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Miami Herald Article about Ocean Men (First Part)t

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Ricardo (SAFER)

New Member
Jun 28, 2002
Part1, following in next post is Part 2



MIAMI MERMAN: Francisco 'Pipin' Ferreras, who has remarkable lung capacity, demonstrates his underwater-breathing techniques at the Miami Seaquarium.

Deep in his heart, Francisco ''Pipin'' Ferreras considers himself a marine mammal.

Deeper still, he must know he is just a man. But the world record freediver has yet to plunge to that depth.

Ferreras has gone deeper into the ocean on a single breath of air than any man in history -- dropping more than 530 feet below the surface.

It is a remarkable record that nearly cost Ferreras his life but has earned the 40-year-old Miamian a mythical reputation as a man-fish and sharp criticism as an underwater daredevil.

Now, Ferreras' legend -- already at celebrity status in Europe and South America -- could reach unfathomable levels with the South Florida debut of Ocean Men, an IMAX movie that stars Ferreras and opened Friday at Sunset Place in South Miami.

''I always wanted to be in IMAX,'' Ferreras says after handfeeding nurse sharks in a tank of the Miami Seaquarium during a publicity event for Ocean Men.

A soft-spoken man with a boyish, gap-toothed smile, Ferreras says he is motivated not by celebrity but by earnest desire to test human endurance at extreme depths.

It's a dangerous proposition, because isn't the only way to find the true limit of the human body to exceed it, and risk certain death?

Ferreras has survived life-threatening dives, he says, at times passing out for hours.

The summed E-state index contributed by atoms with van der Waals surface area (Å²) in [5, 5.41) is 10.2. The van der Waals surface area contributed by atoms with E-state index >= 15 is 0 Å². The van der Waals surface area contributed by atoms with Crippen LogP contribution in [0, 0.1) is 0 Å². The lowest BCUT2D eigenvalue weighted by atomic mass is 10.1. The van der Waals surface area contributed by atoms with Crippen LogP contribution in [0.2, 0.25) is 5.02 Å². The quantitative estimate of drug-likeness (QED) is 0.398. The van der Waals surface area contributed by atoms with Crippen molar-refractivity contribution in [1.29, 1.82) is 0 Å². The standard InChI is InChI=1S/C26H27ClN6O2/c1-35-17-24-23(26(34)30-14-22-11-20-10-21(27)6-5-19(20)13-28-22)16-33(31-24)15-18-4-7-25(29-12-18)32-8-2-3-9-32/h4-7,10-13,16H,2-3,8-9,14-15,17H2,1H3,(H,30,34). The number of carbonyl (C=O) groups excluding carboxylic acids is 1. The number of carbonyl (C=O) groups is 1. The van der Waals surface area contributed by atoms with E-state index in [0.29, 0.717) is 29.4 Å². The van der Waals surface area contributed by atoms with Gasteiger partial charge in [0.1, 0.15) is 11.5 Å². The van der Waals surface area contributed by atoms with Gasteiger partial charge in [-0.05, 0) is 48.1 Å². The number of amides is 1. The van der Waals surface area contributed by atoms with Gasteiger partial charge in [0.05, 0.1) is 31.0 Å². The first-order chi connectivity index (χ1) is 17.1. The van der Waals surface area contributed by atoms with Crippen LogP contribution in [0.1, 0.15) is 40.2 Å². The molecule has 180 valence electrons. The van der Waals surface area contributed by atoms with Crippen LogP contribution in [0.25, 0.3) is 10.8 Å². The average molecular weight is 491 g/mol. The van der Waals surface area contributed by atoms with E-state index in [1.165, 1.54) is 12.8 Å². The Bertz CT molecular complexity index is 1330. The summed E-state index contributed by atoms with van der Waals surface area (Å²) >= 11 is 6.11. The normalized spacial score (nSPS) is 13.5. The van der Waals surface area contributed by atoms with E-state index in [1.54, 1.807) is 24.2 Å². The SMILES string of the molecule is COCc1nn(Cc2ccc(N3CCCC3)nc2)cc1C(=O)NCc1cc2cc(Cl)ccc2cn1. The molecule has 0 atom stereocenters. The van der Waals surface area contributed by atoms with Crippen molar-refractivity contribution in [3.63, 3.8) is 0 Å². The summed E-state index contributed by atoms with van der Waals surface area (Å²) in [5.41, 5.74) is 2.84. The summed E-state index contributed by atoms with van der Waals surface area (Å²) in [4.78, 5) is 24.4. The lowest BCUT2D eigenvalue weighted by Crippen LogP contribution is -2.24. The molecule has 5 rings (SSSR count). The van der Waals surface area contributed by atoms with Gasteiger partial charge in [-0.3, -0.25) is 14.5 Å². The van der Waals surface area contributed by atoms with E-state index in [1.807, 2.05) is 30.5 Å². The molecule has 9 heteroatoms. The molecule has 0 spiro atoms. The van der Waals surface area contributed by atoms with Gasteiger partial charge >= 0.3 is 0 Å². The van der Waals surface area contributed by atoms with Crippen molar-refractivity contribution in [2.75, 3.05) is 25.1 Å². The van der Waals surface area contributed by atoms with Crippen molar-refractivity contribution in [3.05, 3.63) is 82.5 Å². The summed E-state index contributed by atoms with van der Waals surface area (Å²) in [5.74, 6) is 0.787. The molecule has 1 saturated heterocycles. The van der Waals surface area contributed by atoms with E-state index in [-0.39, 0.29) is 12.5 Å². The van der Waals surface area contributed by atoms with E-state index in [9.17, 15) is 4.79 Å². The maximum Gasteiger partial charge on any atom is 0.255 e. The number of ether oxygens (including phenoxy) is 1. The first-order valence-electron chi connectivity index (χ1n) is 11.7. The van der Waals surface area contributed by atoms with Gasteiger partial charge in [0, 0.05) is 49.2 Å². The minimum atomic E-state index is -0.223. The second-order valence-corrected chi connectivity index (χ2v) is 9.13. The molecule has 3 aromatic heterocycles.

Despite these dangers, he says, anyone can dive to extreme depths by only looking inside oneself. But the truth is that not everyone is built like Ferreras, and not everyone can or wants to endure the dire risks of record-setting dives.

A hulking man with a shaved head and a 6-foot-3-inch frame, Ferreras has remarkable lung capacity, reported to be about eight liters, compared to the six-liter average.

His preferred freediving method is known as ''no-limits,'' whereby he drops into the blue abyss on a steel sled weighted with as much as 200 pounds of ballast.

On his descent, Ferreras' lungs shrivel to potato-size, and his heart rate slows to 12 beats per minute. It is a dangerous experience, doctors say.

Indeed, during the filming of Ocean Men, director Bob Talbot blew out an eardrum while diving with a camera. And one tense scene shows Ferreras as he suffers Shallow Water Blackout -- a sudden loss of consciousness caused by oxygen starvation -- during a practice dive for his record-breaking effort in Cozumel, Mexico, in January 2000.

''Shallow Water Blackout is worse than having a stroke. It's like being brain dead,'' says Dr. Carlos Sanchez, an avid freediver and hyperbaric expert at the University of Miami School of Medicine. ``Everytime you have a blackout, you can consider yourself reborn if you survive.

''Every year, probably 100 people die freediving,'' says Sanchez, who is familiar with Ferreras' work. ``I think he does some very unsafe stuff.''

Though experts once believed a diver's chest and lungs would collapse like a crushed soda can below 330 feet, Sanchez says, it is now known that the body counters the ocean's pressure by redirecting blood flow from the limbs to the organs.

But doctors still worry about the risk of cardiac arrhythmia, which can cause a heart attack, or burst capillaries in the lungs, which flood the organs with blood. Other dangers include brain damage and loss of motor skills and sensory function, Sanchez says.

Ferreras says he accepts these dangers as inherent to freediving and that he dives with a team of safety experts who monitor vital signs.

Despite those precautions, some professional diving organizations refuse to sanction ''no-limits'' diving. Ferreras' freediving records are sanctioned and ratified by an organization he created -- the International Association of Free Divers -- in August 1997.